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Weird Weather and the Weird Silence

Wednesday 24th October. Mist shrouded warmth for the last few days, but this afternoon the mist is clearing to blue skies, and it's feeling cooler. A waxing gibbous moon, glowing in the misty sky followed us last night, as we returned from moving Gabriel's stuff to his new house, and as we crawled through the carnage that was beautiful Handcross Hill. A Harold and his Purple Crayon moon. Today I finally put the third coat of Cardinal Red on our front path. About half an hour later someone ignored the WET PAINT sign on the latched gate, and tromped up to deliver a marketing postcard for a bike shop. So I have climbed out along the wall, in danger of falling through the railings, and tied up the latch with string. I suppose I'll have to add expunging the footprints to my touching up: I'd only make things worse now.

It's official: the BBC* is able to report that we've had very weird weather this year. Our intense rainfall however, has nothing to do with global warming, and you can tell it doesn't because we had floods in 2007 too. . . Although, oddly enough, as the report cautiously concedes, if there were such a thing as global warming "that would lead to warmer air being able to carry more moisture to fall as rain". Last night I actually heard a tv weatherman say the temperatures this week have been "much higher than you'd expect for the time of year": I nearly fainted with relief. Why isn't climate change an issue in this US Presidential Election? What's different, is it because the effects are being felt, and the stakes are much higher now. When will the silence be broken? I suppose the fact that these questions are being asked in our UK mainstream media ; that shocking figures on the financial cost (for god's sake!), of climate change are being bandied about, is some indication of a coming shift. Like those puzzling few weeks when we know a Minister is going to resign, but he keeps hanging on by his finger-ends...

The silence can't be broken. If it was broken, then our rulers (David Cameron, can you imagine? The President of the USA, is it likely?) would have to say This is very serious, we have to STOP FRACKING. STOP THE TAR SANDS PIPELINE, NO THERE WILL BE NO THIRD RUNWAY and NO, THERE WILL BE NO NEW AIRPORT. WE MUST SWITCH TO RENEWABLES WITH ALL SPEED, AND ADAPT PERMANENTLY TO USING LESS ENERGY. FORGET THE MYTH OF ETERNAL ECONOMIC GROWTH, ECONOMIC GROWTH IS THE ENEMY NOW. WHAT WE NEED IS PROSPERITY WITHOUT GROWTH.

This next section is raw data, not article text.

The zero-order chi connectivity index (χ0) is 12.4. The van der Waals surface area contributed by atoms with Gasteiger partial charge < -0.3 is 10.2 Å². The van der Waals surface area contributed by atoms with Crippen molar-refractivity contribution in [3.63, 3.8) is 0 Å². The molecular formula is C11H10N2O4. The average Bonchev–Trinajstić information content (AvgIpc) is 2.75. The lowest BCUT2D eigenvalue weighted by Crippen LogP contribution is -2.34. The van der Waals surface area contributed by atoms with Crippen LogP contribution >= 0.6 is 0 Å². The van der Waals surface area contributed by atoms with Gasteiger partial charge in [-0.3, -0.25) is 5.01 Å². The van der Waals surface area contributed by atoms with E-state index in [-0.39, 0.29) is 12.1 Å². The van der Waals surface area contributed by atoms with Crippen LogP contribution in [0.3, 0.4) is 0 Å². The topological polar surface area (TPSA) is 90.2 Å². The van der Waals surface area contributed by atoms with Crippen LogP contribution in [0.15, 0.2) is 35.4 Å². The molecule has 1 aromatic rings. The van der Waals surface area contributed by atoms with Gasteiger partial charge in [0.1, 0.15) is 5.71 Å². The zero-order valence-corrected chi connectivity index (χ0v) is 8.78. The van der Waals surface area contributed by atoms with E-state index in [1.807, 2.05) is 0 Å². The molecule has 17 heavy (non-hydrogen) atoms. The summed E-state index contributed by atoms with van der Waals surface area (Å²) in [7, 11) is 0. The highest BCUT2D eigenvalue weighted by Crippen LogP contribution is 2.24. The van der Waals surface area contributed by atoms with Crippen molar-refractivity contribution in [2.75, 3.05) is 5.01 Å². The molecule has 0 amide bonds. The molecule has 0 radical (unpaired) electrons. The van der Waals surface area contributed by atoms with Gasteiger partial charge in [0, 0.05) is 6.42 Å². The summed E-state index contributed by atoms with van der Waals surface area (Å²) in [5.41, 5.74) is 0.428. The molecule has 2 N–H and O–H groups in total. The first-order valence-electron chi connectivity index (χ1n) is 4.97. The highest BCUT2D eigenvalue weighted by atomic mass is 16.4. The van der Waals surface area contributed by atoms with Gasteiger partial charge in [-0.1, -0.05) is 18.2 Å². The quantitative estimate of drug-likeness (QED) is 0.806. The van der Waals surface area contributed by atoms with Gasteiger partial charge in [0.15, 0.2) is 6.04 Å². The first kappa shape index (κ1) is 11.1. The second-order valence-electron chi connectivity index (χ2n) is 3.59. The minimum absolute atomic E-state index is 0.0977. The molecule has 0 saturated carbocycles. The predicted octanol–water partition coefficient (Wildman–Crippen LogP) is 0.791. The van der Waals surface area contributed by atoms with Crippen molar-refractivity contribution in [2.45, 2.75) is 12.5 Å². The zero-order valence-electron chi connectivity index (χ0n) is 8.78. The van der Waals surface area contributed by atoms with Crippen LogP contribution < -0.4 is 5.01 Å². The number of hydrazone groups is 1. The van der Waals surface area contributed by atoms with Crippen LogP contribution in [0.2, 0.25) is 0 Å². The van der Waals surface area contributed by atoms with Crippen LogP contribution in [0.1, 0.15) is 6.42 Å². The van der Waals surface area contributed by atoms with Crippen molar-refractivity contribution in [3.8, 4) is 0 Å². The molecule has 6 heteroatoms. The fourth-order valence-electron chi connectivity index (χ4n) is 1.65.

It's not going to happen, is it? Just ask yourself, what would it take to get Jeremy Clarkson to back down and change his views, and you see that the idea of the awakening of the UK (barring violent rock fantasy) is simply absurd. So we'll muddle on the way we are, you and me: feeling a little bit uneasy, trying to be a little bit green, and submitting to the will of the aggressive and the greedy, although we know it doesn't make sense. Ah, well. Good job the Bay of Pigs/Cuban Missile crisis didn't have a financial backlash element eh? If there'd been MONEY to be made by engaging in full-on global thermonuclear war, Mr Krushchev and Mr Kennedy would never have backed down, would they?

When I wrote about climate change in Bold As Love (set 2015-2020 or so), I had no idea things would or could move this fast. I gave them a little mild flooding and a run of harsh winters in the UK, I mentioned crop failures, rocketing food prices, as a cause of discontent in Europe, and a refugee crisis as people from the South got on the move, fleeing from floods, desertification, etc. I thought I was being fairly extreme, but I didn't even consider, eg, the Arctic meltdown we've seen this year.


Now I don't know what to think. I feel more alienated than I did when Margaret Thatcher was in power, and much more bewildered. I'm looking straight at this elephant (actually, it's more of a Rhinoceros, cf Eugene Ionesco's play about Nazi infiltration of French society**), I'm looking around me, and thinking, well, there's so many of them. They're so successful, so loveable and jolly and relaxed and sure of themselves it has to be me, I must be hallucinating...

On a slightly less frantic note, I'm glad to see the badger cull has been "delayed". The government issues licences for 70% of the population of a protected wild animal to be shot by bounty hunters? When all the science says this ploy will be useless? It's mysterious, it beggars belief, really. A glance at the distribution map (badgers vs bovine TB in the UK) makes it obvious that badgers are not even the problem.

The keynote picture of the lonely leafless birch is one I've used before, but it seemed appropriate.

*I'm a devoted student of the BBC News. Always interested to know what we're supposed to think

**I couldn't find a decent reference for Rhinoceros online. But NB part of Ionesco's Theatre of the Absurd's point is that French society had Nazism in it naturally.
. Turning into a rhinoceros was no struggle, it made people feel better about themselves. The struggle (to become known as the resistance) was to stay human.






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